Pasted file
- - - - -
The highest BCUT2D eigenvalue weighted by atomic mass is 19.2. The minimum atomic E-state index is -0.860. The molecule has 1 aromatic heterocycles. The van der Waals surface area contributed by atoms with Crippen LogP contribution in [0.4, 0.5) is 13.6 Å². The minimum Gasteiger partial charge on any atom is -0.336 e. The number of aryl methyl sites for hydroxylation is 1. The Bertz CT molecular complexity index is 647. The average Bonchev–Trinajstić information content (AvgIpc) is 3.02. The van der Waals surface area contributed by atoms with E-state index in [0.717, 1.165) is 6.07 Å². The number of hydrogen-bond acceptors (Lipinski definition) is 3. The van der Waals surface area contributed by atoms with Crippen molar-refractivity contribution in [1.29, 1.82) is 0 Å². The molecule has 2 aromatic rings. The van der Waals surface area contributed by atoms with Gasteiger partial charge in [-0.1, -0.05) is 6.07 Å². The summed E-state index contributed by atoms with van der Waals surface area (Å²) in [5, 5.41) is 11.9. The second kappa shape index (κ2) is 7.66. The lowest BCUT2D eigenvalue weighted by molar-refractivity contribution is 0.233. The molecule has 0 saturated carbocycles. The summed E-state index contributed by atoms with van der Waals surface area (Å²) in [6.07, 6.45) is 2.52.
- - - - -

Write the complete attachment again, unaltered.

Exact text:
The highest BCUT2D eigenvalue weighted by atomic mass is 19.2. The minimum atomic E-state index is -0.860. The molecule has 1 aromatic heterocycles. The van der Waals surface area contributed by atoms with Crippen LogP contribution in [0.4, 0.5) is 13.6 Å². The minimum Gasteiger partial charge on any atom is -0.336 e. The number of aryl methyl sites for hydroxylation is 1. The Bertz CT molecular complexity index is 647. The average Bonchev–Trinajstić information content (AvgIpc) is 3.02. The van der Waals surface area contributed by atoms with E-state index in [0.717, 1.165) is 6.07 Å². The number of hydrogen-bond acceptors (Lipinski definition) is 3. The van der Waals surface area contributed by atoms with Crippen molar-refractivity contribution in [1.29, 1.82) is 0 Å². The molecule has 2 aromatic rings. The van der Waals surface area contributed by atoms with Gasteiger partial charge in [-0.1, -0.05) is 6.07 Å². The summed E-state index contributed by atoms with van der Waals surface area (Å²) in [5, 5.41) is 11.9. The second kappa shape index (κ2) is 7.66. The lowest BCUT2D eigenvalue weighted by molar-refractivity contribution is 0.233. The molecule has 0 saturated carbocycles. The summed E-state index contributed by atoms with van der Waals surface area (Å²) in [6.07, 6.45) is 2.52.